Wednesday, December 15, 2010

Spotlight on the We Are Parents Too Program

Parents with developmental disabilities are frequently considered unable to provide adequately for their children, and as a result the youngsters then end up being placed in the foster care system. According to Through the Looking Glass (TLG), a disability nonprofit agency in Berkeley, California, the out-of-home placement rate in foster care for children of parents with intellectual disabilities is 25 to 60%.

In the 1980’s Sinergia pioneered a parent training and education program for parents with developmental disabilities.  It was prompted by our experiences providing community housing and supports for families headed by persons with developmental disabilities who lived with their infants and young children.  The premise was that intensive services, supports and parent training were needed in order to help the mothers and fathers become effective parents and keep their families together. This was the beginning of the “We Are Parents Too” program.   We are very appreciative that through these many years the NYS Office of People with Developmental Disabilities has supported and funded this program which has helped countless families that traditionally have been invisible and underserved.

The program continues to train and help parents to preserve their families by offering a 10 week series of workshops which focus on appropriate discipline, custody issues, nutrition, domestic violence and housing topics (the pictures in this article were taken during a graduation ceremony for this course). In addition to the informational workshops, the program coordinator also conducts supervised visits with the parent and child, and assists in the reunification process. The parent coaching we offer is unique to Sinergia.

The “We Are Parents Too” has also formalized a parent support group for parents with developmental disabilities. This support group is especially important for the participants who have lost custody of their children, since the separation can often be traumatic, confusing and distressing. The support group helps parents to become self-advocates, gain insight into their own behavior and establish a network. Studies report that 90% of parents with disabilities are socially isolated.  Through the support group parents have an opportunity to meet others that are going through similar experiences.  Parents with developmental disabilities, especially those from low socio economic groups, often feel discriminated and judged when assumptions are made about their parenting abilities. A specially designed peer support group brings hope, increases socialization skills and the sharing of information, resources and advocacy strategies.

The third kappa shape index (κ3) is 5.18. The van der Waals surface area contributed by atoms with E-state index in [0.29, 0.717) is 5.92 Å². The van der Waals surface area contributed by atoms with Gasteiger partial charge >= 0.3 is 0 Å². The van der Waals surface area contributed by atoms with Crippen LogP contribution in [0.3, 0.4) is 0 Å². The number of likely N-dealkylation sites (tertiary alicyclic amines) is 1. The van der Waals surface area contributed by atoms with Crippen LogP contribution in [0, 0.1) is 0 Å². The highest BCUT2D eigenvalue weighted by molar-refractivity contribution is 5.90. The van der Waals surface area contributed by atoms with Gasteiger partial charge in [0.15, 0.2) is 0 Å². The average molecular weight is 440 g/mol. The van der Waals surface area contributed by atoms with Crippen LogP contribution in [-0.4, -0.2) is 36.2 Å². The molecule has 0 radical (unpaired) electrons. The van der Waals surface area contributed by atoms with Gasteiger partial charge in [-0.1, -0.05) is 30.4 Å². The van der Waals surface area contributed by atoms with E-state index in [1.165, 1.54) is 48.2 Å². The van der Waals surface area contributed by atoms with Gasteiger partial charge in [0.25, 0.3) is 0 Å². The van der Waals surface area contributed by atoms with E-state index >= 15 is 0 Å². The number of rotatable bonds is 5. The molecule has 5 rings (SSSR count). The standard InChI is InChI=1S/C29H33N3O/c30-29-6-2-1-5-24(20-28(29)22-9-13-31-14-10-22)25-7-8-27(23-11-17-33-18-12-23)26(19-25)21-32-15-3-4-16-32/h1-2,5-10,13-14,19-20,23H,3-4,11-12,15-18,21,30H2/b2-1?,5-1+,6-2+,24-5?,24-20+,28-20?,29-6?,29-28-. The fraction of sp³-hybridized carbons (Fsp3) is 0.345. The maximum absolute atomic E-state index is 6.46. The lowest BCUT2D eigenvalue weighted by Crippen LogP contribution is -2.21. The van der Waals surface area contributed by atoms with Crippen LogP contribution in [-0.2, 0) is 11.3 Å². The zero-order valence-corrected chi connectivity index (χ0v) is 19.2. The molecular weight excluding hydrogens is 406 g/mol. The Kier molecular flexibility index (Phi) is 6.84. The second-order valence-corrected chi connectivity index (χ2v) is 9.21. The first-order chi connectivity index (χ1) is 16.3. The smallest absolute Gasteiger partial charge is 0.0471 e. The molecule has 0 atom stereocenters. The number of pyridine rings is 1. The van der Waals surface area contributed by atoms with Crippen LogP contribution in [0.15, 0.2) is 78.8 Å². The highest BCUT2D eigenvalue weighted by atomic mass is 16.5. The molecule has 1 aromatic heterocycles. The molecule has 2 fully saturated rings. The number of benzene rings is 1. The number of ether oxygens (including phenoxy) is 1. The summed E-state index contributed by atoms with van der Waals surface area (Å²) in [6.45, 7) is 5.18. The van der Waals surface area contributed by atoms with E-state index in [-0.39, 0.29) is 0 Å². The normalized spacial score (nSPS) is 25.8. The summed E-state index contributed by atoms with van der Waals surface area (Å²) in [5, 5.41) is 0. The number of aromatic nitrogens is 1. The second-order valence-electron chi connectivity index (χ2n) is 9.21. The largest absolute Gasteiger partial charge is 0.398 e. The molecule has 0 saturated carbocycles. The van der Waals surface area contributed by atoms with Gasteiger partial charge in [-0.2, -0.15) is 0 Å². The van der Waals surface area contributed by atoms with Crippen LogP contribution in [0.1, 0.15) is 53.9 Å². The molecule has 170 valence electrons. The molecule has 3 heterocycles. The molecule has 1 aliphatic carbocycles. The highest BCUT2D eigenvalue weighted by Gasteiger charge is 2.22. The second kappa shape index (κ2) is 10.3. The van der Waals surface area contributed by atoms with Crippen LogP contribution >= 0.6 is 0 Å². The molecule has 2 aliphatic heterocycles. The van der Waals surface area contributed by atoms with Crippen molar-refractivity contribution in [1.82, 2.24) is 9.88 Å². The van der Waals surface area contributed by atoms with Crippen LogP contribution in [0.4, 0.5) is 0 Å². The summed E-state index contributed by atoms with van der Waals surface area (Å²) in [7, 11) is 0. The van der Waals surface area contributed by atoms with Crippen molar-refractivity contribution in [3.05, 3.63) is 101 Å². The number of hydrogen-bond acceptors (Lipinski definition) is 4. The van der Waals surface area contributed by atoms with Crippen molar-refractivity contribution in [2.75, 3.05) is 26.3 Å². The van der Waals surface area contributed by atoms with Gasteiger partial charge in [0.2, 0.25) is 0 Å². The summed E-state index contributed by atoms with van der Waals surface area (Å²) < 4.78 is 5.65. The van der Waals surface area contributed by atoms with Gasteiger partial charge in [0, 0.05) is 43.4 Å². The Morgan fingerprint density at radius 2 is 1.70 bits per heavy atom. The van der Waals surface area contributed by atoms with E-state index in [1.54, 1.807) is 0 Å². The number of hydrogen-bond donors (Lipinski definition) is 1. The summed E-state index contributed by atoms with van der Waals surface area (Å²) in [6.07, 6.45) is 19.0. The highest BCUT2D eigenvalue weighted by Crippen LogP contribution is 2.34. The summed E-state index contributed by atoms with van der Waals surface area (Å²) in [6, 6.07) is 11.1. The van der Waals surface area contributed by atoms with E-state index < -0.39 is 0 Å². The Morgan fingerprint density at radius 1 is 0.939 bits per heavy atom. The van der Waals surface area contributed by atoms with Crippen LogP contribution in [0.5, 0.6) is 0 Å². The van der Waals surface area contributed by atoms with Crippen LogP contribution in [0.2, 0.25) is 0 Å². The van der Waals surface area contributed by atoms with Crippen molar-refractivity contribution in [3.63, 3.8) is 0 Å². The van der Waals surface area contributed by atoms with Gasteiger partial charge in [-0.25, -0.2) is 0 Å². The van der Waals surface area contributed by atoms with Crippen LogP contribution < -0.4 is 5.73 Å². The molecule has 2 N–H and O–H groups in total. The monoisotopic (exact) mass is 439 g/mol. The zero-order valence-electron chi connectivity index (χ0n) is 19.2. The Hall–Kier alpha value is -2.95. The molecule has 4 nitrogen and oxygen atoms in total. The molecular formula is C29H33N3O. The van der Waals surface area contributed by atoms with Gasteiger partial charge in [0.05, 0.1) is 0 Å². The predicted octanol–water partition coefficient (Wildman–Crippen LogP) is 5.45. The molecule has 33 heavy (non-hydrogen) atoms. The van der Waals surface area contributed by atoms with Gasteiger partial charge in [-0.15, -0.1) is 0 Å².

Isabel Malavet (pictured left in the background), the coordinator of the program, is a tireless advocate on behalf of participating parents and works with the Agency for Children’s Services, Family Court, the Community Partnership Program in East Harlem and the Parent Advocates for the Child Welfare Organizing Project. For more information contact 212-643-2840.

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